This box includes the remote itself, a USB cable, 4 Duracell AAA batteries, an installation guide, a driver CD, a product guide (with 20% off coupon) and a list of customer support numbers for when you get stuck.

Contents (Remote, Cables, Manuals, etc)


The remote itself is peanut shaped which I really like. All the edges are rounded. There are two impressions on the back which my fingers fit into nicely making it easy to balance. The remote seems to be of good quality; the body seems much more robust than my previous remote which felt lightweight and made of cheap plastic compared to this one.

Remote Comparison to a C battery

With the exception of the DVR controls, the buttons on this remote are arranged very logically. The DVR controls form a U-shape around the directional pad. They are not difficult to use, but I am used to them being arranged in two rows of three plus skip and repeat below the directional controls.

Remote bottom

The LCD screen is very easy to read, and the backlight will turn on whenever you press certain buttons on the remote, including the GLOW button (the buttons that will activate the GLOW feature can be customized). The screen itself is not colored and is not a touchscreen, but there are three buttons on either side that are used to select the appropriate menu options.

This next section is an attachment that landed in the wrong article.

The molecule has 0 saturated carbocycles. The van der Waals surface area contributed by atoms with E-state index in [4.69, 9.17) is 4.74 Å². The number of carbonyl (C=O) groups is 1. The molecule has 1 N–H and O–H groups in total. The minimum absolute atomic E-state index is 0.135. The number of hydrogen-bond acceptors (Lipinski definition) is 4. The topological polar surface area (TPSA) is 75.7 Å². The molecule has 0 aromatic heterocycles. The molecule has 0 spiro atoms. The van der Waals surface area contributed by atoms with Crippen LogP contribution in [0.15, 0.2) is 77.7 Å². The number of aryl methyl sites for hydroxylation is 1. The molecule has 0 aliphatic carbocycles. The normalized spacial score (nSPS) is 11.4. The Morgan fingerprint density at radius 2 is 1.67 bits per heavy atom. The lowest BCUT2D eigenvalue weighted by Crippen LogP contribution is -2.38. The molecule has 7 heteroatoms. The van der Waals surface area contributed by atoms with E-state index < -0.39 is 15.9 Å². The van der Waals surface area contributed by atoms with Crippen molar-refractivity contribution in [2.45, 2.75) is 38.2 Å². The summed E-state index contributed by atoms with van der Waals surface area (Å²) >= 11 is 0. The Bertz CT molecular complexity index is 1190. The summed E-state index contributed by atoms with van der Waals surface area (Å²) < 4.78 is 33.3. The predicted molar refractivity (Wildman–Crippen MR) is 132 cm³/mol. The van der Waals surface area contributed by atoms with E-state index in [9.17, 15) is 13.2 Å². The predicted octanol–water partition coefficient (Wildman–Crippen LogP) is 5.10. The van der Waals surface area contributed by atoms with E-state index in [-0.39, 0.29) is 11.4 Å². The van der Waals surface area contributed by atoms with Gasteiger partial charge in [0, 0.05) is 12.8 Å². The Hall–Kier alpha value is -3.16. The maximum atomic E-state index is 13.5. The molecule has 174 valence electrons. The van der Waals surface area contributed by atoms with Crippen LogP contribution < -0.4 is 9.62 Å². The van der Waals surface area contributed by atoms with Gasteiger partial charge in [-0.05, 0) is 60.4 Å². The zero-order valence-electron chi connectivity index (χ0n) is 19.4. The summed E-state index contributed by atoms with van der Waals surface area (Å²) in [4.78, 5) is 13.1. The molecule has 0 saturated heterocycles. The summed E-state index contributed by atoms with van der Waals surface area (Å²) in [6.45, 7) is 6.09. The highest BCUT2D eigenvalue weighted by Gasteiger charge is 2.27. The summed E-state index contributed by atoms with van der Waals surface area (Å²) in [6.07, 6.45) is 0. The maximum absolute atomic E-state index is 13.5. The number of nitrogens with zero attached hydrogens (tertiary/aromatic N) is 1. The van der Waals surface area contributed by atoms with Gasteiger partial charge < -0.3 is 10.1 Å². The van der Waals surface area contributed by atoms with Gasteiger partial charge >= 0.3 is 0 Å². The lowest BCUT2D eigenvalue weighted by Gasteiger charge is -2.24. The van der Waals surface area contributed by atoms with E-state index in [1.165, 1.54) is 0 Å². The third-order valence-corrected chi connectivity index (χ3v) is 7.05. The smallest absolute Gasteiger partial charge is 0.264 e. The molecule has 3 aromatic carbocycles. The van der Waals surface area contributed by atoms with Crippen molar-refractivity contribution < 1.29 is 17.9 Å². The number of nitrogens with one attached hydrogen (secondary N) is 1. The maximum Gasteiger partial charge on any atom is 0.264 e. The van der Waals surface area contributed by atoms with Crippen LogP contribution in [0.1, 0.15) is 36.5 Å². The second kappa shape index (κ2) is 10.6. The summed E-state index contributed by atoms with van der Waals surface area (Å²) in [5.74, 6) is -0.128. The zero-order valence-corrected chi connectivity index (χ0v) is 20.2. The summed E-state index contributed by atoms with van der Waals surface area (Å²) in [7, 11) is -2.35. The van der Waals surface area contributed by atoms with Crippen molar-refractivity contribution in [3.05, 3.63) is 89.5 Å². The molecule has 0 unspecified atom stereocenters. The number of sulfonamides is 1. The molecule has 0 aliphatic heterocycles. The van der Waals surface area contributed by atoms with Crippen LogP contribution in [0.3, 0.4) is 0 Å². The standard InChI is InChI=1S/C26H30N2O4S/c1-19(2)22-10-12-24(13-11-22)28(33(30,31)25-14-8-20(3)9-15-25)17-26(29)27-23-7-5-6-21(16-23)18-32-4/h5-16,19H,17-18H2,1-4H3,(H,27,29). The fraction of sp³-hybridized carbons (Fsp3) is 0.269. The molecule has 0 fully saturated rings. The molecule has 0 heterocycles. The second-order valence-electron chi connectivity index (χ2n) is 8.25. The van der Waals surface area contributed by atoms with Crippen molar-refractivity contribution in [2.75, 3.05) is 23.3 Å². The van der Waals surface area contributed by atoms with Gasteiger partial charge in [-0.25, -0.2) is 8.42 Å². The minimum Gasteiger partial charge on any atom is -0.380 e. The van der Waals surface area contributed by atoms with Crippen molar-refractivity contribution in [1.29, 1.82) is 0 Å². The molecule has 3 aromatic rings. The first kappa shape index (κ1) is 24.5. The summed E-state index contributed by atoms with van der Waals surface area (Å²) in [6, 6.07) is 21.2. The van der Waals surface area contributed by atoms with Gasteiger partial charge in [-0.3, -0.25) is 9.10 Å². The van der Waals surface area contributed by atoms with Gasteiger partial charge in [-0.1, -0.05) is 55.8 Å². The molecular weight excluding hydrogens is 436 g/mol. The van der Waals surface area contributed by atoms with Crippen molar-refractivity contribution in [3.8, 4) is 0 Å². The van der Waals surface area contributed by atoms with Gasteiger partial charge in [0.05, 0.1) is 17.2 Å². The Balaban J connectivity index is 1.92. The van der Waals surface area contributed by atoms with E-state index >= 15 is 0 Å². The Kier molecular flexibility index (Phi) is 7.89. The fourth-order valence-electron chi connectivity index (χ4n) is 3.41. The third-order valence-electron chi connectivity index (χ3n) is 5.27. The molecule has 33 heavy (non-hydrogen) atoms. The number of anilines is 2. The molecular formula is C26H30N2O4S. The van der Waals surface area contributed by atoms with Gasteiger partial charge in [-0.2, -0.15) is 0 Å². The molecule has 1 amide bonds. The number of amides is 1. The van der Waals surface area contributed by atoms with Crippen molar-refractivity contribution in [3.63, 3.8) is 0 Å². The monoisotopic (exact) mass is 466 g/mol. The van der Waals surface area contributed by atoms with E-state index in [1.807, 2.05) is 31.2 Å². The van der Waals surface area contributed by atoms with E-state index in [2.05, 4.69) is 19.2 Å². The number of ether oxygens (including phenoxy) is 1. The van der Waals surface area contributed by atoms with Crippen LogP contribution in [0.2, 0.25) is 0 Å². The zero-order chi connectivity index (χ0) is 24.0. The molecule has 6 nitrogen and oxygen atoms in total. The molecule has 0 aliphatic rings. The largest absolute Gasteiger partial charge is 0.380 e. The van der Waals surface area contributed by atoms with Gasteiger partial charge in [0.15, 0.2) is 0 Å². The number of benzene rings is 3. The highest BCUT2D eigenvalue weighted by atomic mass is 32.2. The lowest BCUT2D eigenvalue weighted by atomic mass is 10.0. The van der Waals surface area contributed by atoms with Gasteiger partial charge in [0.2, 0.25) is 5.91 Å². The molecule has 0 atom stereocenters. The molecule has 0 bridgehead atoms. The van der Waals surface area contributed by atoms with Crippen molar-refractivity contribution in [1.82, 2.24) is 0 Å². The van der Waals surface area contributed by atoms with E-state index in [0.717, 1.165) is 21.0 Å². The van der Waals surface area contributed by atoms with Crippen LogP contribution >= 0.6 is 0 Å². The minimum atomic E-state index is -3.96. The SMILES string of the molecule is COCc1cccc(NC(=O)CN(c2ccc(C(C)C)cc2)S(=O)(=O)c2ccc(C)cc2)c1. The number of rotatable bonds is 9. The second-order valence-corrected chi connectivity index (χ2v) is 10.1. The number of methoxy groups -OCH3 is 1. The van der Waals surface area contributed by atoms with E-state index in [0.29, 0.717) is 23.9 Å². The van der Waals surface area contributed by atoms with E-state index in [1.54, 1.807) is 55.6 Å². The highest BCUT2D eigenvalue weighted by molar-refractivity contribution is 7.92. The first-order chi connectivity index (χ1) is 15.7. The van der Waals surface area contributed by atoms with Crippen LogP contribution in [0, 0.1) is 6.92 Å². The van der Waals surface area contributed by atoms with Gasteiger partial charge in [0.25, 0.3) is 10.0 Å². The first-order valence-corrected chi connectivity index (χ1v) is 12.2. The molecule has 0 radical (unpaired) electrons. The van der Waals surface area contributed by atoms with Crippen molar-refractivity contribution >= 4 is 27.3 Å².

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Language selection screen

Tutorial screen


In general the remote exudes the feel of quality. The casing is hard plastic, the buttons are well rounded on the edges, the layout is nice, the color scheme is good. There's just not much to complain about here.


Software Install

The software installation process is very standard, with a couple of exceptions.

During the initial installation, the Harmony software will query the internet and check for updates automatically. This is nice because you can keep your software up to date with no extra work.

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Standard Installation screen More installation screens

You can see from the above screenshot though, this software REQUIRES an internet connection. I can understand why they did it this way, but it can be an annoyance for some. This mean you will need a username and password for your remote…Undecided